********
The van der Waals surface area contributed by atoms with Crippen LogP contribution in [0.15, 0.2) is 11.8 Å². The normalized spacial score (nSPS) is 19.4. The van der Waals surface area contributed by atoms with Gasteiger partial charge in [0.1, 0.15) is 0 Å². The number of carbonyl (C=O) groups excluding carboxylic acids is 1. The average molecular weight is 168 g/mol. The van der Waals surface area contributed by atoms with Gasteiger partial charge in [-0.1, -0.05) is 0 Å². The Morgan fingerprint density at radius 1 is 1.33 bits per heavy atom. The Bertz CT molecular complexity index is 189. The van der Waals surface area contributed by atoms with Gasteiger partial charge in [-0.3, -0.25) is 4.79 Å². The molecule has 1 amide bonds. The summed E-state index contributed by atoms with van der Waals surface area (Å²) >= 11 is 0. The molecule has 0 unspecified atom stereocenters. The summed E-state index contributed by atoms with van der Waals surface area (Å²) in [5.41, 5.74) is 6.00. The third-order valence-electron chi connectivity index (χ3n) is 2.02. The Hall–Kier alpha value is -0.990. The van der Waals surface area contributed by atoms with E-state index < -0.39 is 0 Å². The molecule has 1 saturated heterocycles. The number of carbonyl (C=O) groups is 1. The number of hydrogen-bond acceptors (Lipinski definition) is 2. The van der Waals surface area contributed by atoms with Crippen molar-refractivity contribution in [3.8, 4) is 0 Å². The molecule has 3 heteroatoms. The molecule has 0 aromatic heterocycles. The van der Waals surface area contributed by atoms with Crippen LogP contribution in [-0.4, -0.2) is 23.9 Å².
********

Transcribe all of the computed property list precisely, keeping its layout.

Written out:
The van der Waals surface area contributed by atoms with Crippen LogP contribution in [0.15, 0.2) is 11.8 Å². The normalized spacial score (nSPS) is 19.4. The van der Waals surface area contributed by atoms with Gasteiger partial charge in [0.1, 0.15) is 0 Å². The number of carbonyl (C=O) groups excluding carboxylic acids is 1. The average molecular weight is 168 g/mol. The van der Waals surface area contributed by atoms with Gasteiger partial charge in [-0.1, -0.05) is 0 Å². The Morgan fingerprint density at radius 1 is 1.33 bits per heavy atom. The Bertz CT molecular complexity index is 189. The van der Waals surface area contributed by atoms with Gasteiger partial charge in [-0.3, -0.25) is 4.79 Å². The molecule has 1 amide bonds. The summed E-state index contributed by atoms with van der Waals surface area (Å²) >= 11 is 0. The molecule has 0 unspecified atom stereocenters. The summed E-state index contributed by atoms with van der Waals surface area (Å²) in [5.41, 5.74) is 6.00. The third-order valence-electron chi connectivity index (χ3n) is 2.02. The Hall–Kier alpha value is -0.990. The van der Waals surface area contributed by atoms with E-state index < -0.39 is 0 Å². The molecule has 1 saturated heterocycles. The number of carbonyl (C=O) groups is 1. The number of hydrogen-bond acceptors (Lipinski definition) is 2. The van der Waals surface area contributed by atoms with Crippen molar-refractivity contribution in [3.8, 4) is 0 Å². The molecule has 3 heteroatoms. The molecule has 0 aromatic heterocycles. The van der Waals surface area contributed by atoms with Crippen LogP contribution in [-0.4, -0.2) is 23.9 Å².